Falling Star

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Audio excerpt: Instrumental before vocal entrance
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Lyrics & notes

31 Aug 1976

ah, Falling Star,
You fill my eyes with such surprise
and the sky seems
more empty than before when You're gone

oh, how You shine!
You can break right through
this darkness of mine
oh, how You shine!
You can take away
this darkness of mine

ah, Morning Star,
You fill the night with such pure light
and You cause the morning sun
to blush for shame
when You rise

ah, Morning Star,
You fill me with such glory when You rise
Falling Star,
You fell down from the sky
to give me light

℗ © Love's Music 1979, assigned to Creative Measures (ASCAP)

1979 Notes:

Often on a summer night, I like to go out under the stars, away from the distracting lights, and lie on my back, facing the sky. I try to imagine the universe as it really is: me, a mere speck of matter, pressed against the surface of an insignificant planet called Earth, whirling through space in an orbit 93,000,000 miles away from the sun—which is in itself only a modest-sized star in a galaxy made up of millions and millions of other stars... And there I am, looking out (not up) on the far distant past, feeling very small and insignificant indeed.

And then, suddenly, a blaze of light streaks across the sky. And I am reminded that in this awesome universe God created by the Word of His power, I am somehow important. For some unfathomable reason, He Himself became a "falling star" that burned up in our stifling atmosphere of pride and hate. And because He gave His all to give us light, it was given Him to rise again, the Morning Star.

And then I thank Him in silence for surprising me in my darkness, and for rising to banish it forever.

2007 Notes:

Grandpa Regis bought my brother a shotgun when he turned 12 years old. When it was my turn to turn 12, he must have had an inkling that I might want something else, so he gave me a choice. I chose a telescope. After all, I belonged to a science fiction book club, loved the sci-fi shows on TV, and even taught myself to type so I could submit the little sci-fi stories I wrote for publication; so it made sense.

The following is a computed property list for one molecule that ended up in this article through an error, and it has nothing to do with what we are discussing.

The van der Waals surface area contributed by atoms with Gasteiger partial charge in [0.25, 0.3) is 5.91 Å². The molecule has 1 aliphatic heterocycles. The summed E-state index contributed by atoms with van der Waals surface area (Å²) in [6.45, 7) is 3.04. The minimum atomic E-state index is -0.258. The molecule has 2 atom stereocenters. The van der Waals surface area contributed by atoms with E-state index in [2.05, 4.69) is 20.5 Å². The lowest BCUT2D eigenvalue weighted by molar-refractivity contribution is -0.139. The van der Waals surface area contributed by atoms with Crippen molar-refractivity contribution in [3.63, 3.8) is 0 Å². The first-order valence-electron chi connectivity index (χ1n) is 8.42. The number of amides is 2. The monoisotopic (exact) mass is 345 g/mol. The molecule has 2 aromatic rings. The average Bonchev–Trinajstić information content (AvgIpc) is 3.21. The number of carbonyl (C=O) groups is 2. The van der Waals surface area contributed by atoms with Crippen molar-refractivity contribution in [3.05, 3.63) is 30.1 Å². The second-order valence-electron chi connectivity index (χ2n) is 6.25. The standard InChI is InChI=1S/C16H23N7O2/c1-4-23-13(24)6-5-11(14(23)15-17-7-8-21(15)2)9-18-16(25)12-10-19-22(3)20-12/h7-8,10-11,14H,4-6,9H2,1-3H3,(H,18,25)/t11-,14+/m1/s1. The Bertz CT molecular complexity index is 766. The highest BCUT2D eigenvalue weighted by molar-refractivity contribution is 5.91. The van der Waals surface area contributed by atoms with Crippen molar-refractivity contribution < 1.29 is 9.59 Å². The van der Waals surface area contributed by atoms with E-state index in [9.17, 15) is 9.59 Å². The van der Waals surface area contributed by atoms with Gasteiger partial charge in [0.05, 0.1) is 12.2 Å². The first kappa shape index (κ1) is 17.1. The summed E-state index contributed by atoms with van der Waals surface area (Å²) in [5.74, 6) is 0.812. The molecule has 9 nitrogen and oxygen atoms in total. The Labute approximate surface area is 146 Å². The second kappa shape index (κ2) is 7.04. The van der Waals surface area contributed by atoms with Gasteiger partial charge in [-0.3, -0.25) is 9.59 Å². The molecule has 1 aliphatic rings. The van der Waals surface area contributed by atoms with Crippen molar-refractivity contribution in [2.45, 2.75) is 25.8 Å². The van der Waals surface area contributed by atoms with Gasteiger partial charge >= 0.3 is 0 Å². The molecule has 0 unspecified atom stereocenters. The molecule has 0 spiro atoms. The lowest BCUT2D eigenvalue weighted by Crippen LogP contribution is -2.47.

People around me made allowances for my obsession, too. My Great-Grandpa May used to hold me on his lap and he'd say, "Now, what do you think about flying saucers? Do you think they're real? Do you think there is life on other planets?" For someone like him, who seemed to know everything, to actually treat the subject as if it were worth talking about... That was something I'll never forget. Even my Sunday School teacher, Mrs. Dodson, used to indulge me by having serious discussions about whether or not Ezekial's "wheels" may have really been flying saucers. And Pastor Mitchell used to come over, bring his telescope, and open the whole, vast amazing sky full of constellations and double stars and galaxies to my amazed little mind.

I have a better telescope now (Davey got me a nice one for my last birthday), but the amazement is still the same, whether the images are blurry or clear. The One who made all these wonders loves me. That is the one wonder that trumps every other wonder I've ever known.